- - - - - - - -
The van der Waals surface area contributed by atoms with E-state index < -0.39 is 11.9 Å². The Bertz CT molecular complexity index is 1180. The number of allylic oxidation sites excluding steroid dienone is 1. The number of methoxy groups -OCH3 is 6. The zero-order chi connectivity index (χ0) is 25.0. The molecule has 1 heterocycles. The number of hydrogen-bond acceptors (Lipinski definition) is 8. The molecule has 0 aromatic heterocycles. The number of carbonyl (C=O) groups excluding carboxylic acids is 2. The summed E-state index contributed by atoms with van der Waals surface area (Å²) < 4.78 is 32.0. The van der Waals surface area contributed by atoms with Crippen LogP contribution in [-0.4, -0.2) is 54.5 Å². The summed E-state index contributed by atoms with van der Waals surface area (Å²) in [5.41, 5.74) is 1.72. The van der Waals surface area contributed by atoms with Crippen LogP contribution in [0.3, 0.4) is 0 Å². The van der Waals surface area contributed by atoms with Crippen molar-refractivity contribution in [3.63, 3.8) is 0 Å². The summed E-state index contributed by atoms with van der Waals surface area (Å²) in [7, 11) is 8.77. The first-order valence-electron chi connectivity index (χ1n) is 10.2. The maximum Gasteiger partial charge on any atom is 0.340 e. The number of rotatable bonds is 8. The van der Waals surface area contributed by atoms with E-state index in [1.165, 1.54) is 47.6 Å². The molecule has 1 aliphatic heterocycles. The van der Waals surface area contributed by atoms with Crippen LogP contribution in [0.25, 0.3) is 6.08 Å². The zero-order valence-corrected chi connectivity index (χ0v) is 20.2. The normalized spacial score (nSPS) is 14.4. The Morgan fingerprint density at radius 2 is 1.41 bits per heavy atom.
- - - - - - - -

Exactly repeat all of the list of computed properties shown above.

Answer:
The van der Waals surface area contributed by atoms with E-state index < -0.39 is 11.9 Å². The Bertz CT molecular complexity index is 1180. The number of allylic oxidation sites excluding steroid dienone is 1. The number of methoxy groups -OCH3 is 6. The zero-order chi connectivity index (χ0) is 25.0. The molecule has 1 heterocycles. The number of hydrogen-bond acceptors (Lipinski definition) is 8. The molecule has 0 aromatic heterocycles. The number of carbonyl (C=O) groups excluding carboxylic acids is 2. The summed E-state index contributed by atoms with van der Waals surface area (Å²) < 4.78 is 32.0. The van der Waals surface area contributed by atoms with Crippen LogP contribution in [-0.4, -0.2) is 54.5 Å². The summed E-state index contributed by atoms with van der Waals surface area (Å²) in [5.41, 5.74) is 1.72. The van der Waals surface area contributed by atoms with Crippen LogP contribution in [0.3, 0.4) is 0 Å². The van der Waals surface area contributed by atoms with Crippen molar-refractivity contribution in [3.63, 3.8) is 0 Å². The summed E-state index contributed by atoms with van der Waals surface area (Å²) in [7, 11) is 8.77. The first-order valence-electron chi connectivity index (χ1n) is 10.2. The maximum Gasteiger partial charge on any atom is 0.340 e. The number of rotatable bonds is 8. The van der Waals surface area contributed by atoms with E-state index in [1.165, 1.54) is 47.6 Å². The molecule has 1 aliphatic heterocycles. The van der Waals surface area contributed by atoms with Crippen LogP contribution in [0.25, 0.3) is 6.08 Å². The zero-order valence-corrected chi connectivity index (χ0v) is 20.2. The normalized spacial score (nSPS) is 14.4. The Morgan fingerprint density at radius 2 is 1.41 bits per heavy atom.